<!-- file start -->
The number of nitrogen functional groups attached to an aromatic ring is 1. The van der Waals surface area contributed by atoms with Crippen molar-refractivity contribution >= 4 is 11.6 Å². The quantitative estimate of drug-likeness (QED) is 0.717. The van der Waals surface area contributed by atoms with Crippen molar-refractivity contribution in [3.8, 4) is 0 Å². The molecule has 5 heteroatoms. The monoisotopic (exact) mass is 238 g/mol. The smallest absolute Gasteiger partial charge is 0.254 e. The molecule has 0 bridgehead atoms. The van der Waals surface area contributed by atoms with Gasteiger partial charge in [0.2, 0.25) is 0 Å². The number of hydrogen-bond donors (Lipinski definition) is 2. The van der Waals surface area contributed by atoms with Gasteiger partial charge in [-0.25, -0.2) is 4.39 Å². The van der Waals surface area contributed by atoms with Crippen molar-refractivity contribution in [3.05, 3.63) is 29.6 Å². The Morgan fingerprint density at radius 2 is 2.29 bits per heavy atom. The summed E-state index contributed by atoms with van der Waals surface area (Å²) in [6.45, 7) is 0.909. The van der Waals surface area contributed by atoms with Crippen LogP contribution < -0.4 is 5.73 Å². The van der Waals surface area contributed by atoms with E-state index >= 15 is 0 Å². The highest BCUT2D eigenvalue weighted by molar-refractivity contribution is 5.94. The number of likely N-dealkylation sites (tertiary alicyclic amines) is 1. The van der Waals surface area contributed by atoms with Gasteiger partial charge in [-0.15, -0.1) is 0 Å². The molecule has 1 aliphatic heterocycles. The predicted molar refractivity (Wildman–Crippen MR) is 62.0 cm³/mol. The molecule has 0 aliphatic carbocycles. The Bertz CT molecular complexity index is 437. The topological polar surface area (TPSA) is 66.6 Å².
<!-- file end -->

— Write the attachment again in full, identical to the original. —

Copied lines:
The number of nitrogen functional groups attached to an aromatic ring is 1. The van der Waals surface area contributed by atoms with Crippen molar-refractivity contribution >= 4 is 11.6 Å². The quantitative estimate of drug-likeness (QED) is 0.717. The van der Waals surface area contributed by atoms with Crippen molar-refractivity contribution in [3.8, 4) is 0 Å². The molecule has 5 heteroatoms. The monoisotopic (exact) mass is 238 g/mol. The smallest absolute Gasteiger partial charge is 0.254 e. The molecule has 0 bridgehead atoms. The van der Waals surface area contributed by atoms with Gasteiger partial charge in [0.2, 0.25) is 0 Å². The number of hydrogen-bond donors (Lipinski definition) is 2. The van der Waals surface area contributed by atoms with Gasteiger partial charge in [-0.25, -0.2) is 4.39 Å². The van der Waals surface area contributed by atoms with Crippen molar-refractivity contribution in [3.05, 3.63) is 29.6 Å². The Morgan fingerprint density at radius 2 is 2.29 bits per heavy atom. The summed E-state index contributed by atoms with van der Waals surface area (Å²) in [6.45, 7) is 0.909. The van der Waals surface area contributed by atoms with Crippen LogP contribution < -0.4 is 5.73 Å². The van der Waals surface area contributed by atoms with E-state index >= 15 is 0 Å². The highest BCUT2D eigenvalue weighted by molar-refractivity contribution is 5.94. The number of likely N-dealkylation sites (tertiary alicyclic amines) is 1. The van der Waals surface area contributed by atoms with Gasteiger partial charge in [-0.15, -0.1) is 0 Å². The molecule has 1 aliphatic heterocycles. The predicted molar refractivity (Wildman–Crippen MR) is 62.0 cm³/mol. The molecule has 0 aliphatic carbocycles. The Bertz CT molecular complexity index is 437. The topological polar surface area (TPSA) is 66.6 Å².